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Crowd localization aims to predict the spatial position of humans in a crowd scenario. We observe that the performance of existing methods is challenged from two aspects: (i) ranking inconsistency between test and training phases; and (ii) fixed anchor resolution may underfit or overfit crowd densities of local regions. To address these problems, we design a supervision target reassignment strategy for training to reduce ranking inconsistency and propose an anchor pyramid scheme to adaptively determine the anchor density in each image region. Extensive experimental results on three widely adopted datasets (ShanghaiTech A\&B, JHU-CROWD++, UCF-QNRF) demonstrate the favorable performance against several state-of-the-art methods.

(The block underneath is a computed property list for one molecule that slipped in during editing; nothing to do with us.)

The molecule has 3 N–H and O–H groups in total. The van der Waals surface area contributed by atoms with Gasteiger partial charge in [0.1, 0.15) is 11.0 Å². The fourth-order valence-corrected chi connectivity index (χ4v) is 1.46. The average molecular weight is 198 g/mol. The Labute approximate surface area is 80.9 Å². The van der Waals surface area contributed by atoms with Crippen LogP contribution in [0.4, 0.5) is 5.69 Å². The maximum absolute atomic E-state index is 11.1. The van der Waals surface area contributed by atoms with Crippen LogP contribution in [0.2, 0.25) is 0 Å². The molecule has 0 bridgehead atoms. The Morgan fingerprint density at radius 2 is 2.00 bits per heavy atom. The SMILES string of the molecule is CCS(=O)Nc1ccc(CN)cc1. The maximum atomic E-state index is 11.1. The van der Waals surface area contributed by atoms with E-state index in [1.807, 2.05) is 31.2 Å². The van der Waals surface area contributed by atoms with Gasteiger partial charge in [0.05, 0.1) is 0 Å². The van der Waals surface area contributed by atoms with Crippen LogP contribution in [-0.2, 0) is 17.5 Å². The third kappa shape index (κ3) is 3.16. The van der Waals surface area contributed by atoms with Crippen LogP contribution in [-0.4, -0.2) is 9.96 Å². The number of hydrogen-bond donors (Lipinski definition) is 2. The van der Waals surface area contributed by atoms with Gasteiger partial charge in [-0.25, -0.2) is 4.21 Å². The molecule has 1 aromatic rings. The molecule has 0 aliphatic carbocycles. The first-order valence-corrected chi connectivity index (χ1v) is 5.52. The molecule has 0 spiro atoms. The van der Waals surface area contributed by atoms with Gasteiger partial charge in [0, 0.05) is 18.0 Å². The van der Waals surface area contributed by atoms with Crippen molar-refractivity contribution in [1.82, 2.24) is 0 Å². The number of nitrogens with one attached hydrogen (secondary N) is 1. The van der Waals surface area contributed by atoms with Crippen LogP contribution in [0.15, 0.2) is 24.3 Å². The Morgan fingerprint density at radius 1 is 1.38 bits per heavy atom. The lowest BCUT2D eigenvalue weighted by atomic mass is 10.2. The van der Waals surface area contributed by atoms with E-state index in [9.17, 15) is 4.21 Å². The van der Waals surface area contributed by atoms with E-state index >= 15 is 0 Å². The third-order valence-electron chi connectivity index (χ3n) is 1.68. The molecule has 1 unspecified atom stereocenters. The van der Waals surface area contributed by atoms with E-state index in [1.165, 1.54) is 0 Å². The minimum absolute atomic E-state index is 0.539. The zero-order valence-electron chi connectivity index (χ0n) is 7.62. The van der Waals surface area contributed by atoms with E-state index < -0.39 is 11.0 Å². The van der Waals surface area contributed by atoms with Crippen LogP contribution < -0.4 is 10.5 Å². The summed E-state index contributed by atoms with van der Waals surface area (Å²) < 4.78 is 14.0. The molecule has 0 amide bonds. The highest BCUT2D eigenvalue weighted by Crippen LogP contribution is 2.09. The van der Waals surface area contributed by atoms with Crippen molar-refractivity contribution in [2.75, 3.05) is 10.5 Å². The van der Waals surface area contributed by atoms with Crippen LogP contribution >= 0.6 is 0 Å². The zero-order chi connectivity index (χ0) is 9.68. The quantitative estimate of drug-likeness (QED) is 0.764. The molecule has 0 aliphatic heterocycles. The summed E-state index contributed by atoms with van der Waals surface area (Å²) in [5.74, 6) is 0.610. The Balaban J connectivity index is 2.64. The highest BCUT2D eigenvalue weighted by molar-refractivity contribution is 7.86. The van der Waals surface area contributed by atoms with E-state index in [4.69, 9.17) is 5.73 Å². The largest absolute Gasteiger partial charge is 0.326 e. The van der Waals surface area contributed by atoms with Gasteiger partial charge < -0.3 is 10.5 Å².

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Various types of Multi-Agent Reinforcement Learning (MARL) methods have been developed, assuming that agents' policies are based on true states. Recent works have improved the robustness of MARL under uncertainties from the reward, transition probability, or other partners' policies. However, in real-world multi-agent systems, state estimations may be perturbed by sensor measurement noise or even adversaries. Agents' policies trained with only true state information will deviate from optimal solutions when facing adversarial state perturbations during execution. MARL under adversarial state perturbations has limited study. Hence, in this work, we propose a State-Adversarial Markov Game (SAMG) and make the first attempt to study the fundamental properties of MARL under state uncertainties. We prove that the optimal agent policy and the robust Nash equilibrium do not always exist for an SAMG. Instead, we define the solution concept, robust agent policy, of the proposed SAMG under adversarial state perturbations, where agents want to maximize the worst-case expected state value. We then design a gradient descent ascent-based robust MARL algorithm to learn the robust policies for the MARL agents. Our experiments show that adversarial state perturbations decrease agents' rewards for several baselines from the existing literature, while our algorithm outperforms baselines with state perturbations and significantly improves the robustness of the MARL policies under state uncertainties.